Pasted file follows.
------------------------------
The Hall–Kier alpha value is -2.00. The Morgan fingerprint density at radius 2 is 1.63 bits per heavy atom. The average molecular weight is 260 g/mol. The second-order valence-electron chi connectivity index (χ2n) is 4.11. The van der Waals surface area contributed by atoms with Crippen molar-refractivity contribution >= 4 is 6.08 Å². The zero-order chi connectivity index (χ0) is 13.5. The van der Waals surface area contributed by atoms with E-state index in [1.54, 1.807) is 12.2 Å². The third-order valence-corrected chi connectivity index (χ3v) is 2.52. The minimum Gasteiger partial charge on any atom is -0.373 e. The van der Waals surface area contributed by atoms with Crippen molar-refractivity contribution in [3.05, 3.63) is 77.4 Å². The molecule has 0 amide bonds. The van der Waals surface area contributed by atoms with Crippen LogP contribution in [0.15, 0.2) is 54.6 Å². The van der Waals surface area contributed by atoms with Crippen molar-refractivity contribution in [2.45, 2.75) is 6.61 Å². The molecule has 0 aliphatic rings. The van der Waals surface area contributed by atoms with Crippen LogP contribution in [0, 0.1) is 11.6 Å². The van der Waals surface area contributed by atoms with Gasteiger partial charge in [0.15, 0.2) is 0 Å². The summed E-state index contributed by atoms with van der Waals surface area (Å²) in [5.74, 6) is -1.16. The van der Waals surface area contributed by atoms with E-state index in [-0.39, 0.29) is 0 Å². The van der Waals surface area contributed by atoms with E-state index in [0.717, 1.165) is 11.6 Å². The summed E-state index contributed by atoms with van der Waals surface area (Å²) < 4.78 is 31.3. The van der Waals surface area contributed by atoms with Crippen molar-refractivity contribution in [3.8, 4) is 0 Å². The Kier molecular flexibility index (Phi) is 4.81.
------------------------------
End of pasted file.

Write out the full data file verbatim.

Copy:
The Hall–Kier alpha value is -2.00. The Morgan fingerprint density at radius 2 is 1.63 bits per heavy atom. The average molecular weight is 260 g/mol. The second-order valence-electron chi connectivity index (χ2n) is 4.11. The van der Waals surface area contributed by atoms with Crippen molar-refractivity contribution >= 4 is 6.08 Å². The zero-order chi connectivity index (χ0) is 13.5. The van der Waals surface area contributed by atoms with E-state index in [1.54, 1.807) is 12.2 Å². The third-order valence-corrected chi connectivity index (χ3v) is 2.52. The minimum Gasteiger partial charge on any atom is -0.373 e. The van der Waals surface area contributed by atoms with Crippen molar-refractivity contribution in [3.05, 3.63) is 77.4 Å². The molecule has 0 amide bonds. The van der Waals surface area contributed by atoms with Crippen LogP contribution in [0.15, 0.2) is 54.6 Å². The van der Waals surface area contributed by atoms with Crippen molar-refractivity contribution in [2.45, 2.75) is 6.61 Å². The molecule has 0 aliphatic rings. The van der Waals surface area contributed by atoms with Crippen LogP contribution in [0, 0.1) is 11.6 Å². The van der Waals surface area contributed by atoms with Gasteiger partial charge in [0.15, 0.2) is 0 Å². The summed E-state index contributed by atoms with van der Waals surface area (Å²) in [5.74, 6) is -1.16. The van der Waals surface area contributed by atoms with E-state index in [-0.39, 0.29) is 0 Å². The van der Waals surface area contributed by atoms with E-state index in [0.717, 1.165) is 11.6 Å². The summed E-state index contributed by atoms with van der Waals surface area (Å²) < 4.78 is 31.3. The van der Waals surface area contributed by atoms with Crippen molar-refractivity contribution in [3.8, 4) is 0 Å². The Kier molecular flexibility index (Phi) is 4.81.